kwame: TheGreatGazoo: I have over 100 semester hours at a community college.  I will take cheap college classes any day.  When I took physics there I had the only A.

There are lazy idiots at 4 year schools too.

It takes 60 hours to get an associate's degree.  What are you doing there?


my guess is switching majors, replacing lower level classes with higher level ones to transfer with (algebra will transfer, but calculus looks better, so you take the extra 8 hours to get to calculus to transfer with) or needing to carry so many hours in order to maintain status for some benefit:

example: you only need 3 more chemistry classes to graduate, but they must be taken in sequence, so that is three semesters.  But in order to stay insured, receive pell, financial aid, GI bill, or something along those lines, you must be a full time student.  So you take the needed chemistry class (4 hrs) along with other classes to reach full time status (8-9 hours).  repeat for a few semesters and you can have an excess amount of hours.
 
2013-05-24 02:38:58 PM  

kwame: TheGreatGazoo: I have over 100 semester hours at a community college.  I will take cheap college classes any day.  When I took physics there I had the only A.

There are lazy idiots at 4 year schools too.

It takes 60 hours to get an associate's degree.  What are you doing there?


Because community college is cheaper than university. Cost-conscious students will take as many classes as possible at a CC to keep down the expense of going to university. For example, I already have a BA but I'm going back to become a pharmacist. I have 6 quarters of prereqs to take, 3 quarters of gen chem and 3 quarters of O chem. I have to take them in order, so it must take me at least 6 quarters. I could take them at UW because I certainly have enough credits to transfer. However, it would cost me four times as much in tuition (literally) than if I just took them at a local community college.
 
2013-05-24 03:03:10 PM  

Mike Chewbacca: kwame: TheGreatGazoo: I have over 100 semester hours at a community college.  I will take cheap college classes any day.  When I took physics there I had the only A.

There are lazy idiots at 4 year schools too.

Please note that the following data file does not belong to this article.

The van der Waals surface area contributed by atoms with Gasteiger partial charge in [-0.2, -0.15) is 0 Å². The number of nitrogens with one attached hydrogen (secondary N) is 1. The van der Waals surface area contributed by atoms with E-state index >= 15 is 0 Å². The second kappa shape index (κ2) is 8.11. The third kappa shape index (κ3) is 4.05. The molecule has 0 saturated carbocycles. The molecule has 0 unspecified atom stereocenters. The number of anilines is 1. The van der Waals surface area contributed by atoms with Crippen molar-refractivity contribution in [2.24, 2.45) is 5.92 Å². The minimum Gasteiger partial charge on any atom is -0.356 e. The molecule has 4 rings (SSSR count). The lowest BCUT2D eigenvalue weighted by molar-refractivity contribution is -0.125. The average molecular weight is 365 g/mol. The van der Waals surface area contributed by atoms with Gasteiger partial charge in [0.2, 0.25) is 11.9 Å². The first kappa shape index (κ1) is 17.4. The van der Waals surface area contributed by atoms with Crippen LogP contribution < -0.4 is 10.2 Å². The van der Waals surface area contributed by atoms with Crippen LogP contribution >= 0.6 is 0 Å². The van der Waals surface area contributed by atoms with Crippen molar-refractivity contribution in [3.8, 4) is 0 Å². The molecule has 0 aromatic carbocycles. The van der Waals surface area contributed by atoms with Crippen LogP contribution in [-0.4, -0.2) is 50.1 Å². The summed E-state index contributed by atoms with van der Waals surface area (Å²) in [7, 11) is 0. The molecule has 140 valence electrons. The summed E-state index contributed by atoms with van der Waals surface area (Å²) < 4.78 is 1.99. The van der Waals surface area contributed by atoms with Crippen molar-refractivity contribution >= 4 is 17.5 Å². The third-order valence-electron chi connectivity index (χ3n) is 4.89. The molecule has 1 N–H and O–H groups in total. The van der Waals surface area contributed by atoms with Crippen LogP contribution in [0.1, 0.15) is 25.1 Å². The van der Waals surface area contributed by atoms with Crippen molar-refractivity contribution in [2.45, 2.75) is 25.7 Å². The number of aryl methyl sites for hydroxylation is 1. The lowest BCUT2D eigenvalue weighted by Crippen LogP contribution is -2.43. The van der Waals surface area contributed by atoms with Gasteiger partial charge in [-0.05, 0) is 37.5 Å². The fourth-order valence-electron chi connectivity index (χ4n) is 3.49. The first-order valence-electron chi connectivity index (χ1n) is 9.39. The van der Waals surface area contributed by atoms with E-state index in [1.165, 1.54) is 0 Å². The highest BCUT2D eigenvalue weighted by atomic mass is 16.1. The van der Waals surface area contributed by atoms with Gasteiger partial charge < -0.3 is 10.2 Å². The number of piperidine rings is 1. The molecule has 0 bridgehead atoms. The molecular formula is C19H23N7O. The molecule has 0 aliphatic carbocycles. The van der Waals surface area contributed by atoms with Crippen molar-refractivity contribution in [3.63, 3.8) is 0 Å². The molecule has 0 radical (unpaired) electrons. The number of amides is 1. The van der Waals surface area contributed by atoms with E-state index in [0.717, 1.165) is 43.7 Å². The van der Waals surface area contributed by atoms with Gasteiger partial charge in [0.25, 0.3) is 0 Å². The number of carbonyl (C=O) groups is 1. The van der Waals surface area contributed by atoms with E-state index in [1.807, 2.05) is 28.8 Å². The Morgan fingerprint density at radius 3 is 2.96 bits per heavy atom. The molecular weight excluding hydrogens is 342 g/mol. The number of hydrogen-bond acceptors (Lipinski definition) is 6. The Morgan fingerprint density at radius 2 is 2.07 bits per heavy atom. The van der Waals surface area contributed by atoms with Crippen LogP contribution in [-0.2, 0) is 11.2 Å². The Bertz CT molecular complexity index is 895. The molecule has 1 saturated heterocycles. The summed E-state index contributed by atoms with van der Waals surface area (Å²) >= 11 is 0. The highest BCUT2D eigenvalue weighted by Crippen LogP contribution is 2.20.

It takes 60 hours to get an associate's degree.  What are you doing there?

Because community college is cheaper than university. Cost-conscious students will take as many classes as possible at a CC to keep down the expense of going to university. For example, I already have a BA but I'm going back to become a pharmacist. I have 6 quarters of prereqs to take, 3 quarters of gen chem and 3 quarters of O chem. I have to take them in order, so it must take me at least 6 quarters. I could take them at UW because I certainly have enough credits to transfer. However, it would cost me four times as much in tuition (literally) than if I just took them at a local community college.


I couldn't agree more!
 
2013-05-24 03:18:12 PM  

Mike Chewbacca: Because community college is cheaper than university.


Most universities require a minimum number of hours at the university level in order to earn a BA/BS.  That's why I'm asking.  I see a lot of students load up at the CC level and find out every hour over 60 was wasted money.

Hyjamon: But in order to stay insured, receive pell, financial aid, GI bill, or something along those lines, you must be a full time student. So you take the needed chemistry class (4 hrs) along with other classes to reach full time status (8-9 hours). repeat for a few semesters and you can have an excess amount of hours.


That's fraud.  And the GI bill will not allow you to take anything but the courses that apply to the major.
 
2013-05-24 03:24:55 PM  

kwame: Mike Chewbacca: Because community college is cheaper than university.

Most universities require a minimum number of hours at the university level in order to earn a BA/BS.  That's why I'm asking.  I see a lot of students load up at the CC level and find out every hour over 60 was wasted money.

Hyjamon: But in order to stay insured, receive pell, financial aid, GI bill, or something along those lines, you must be a full time student. So you take the needed chemistry class (4 hrs) along with other classes to reach full time status (8-9 hours). repeat for a few semesters and you can have an excess amount of hours.

That's fraud.  And the GI bill will not allow you to take anything but the courses that apply to the major.


That isn't necessarily true. When I transferred to a 4 year I was able to transfer in a total of either 78 or 79 credit hours. But it is important to find out how many hours you can transfer in to the school you want to transfer to, and plan your classes accordingly.
 
2013-05-24 03:30:23 PM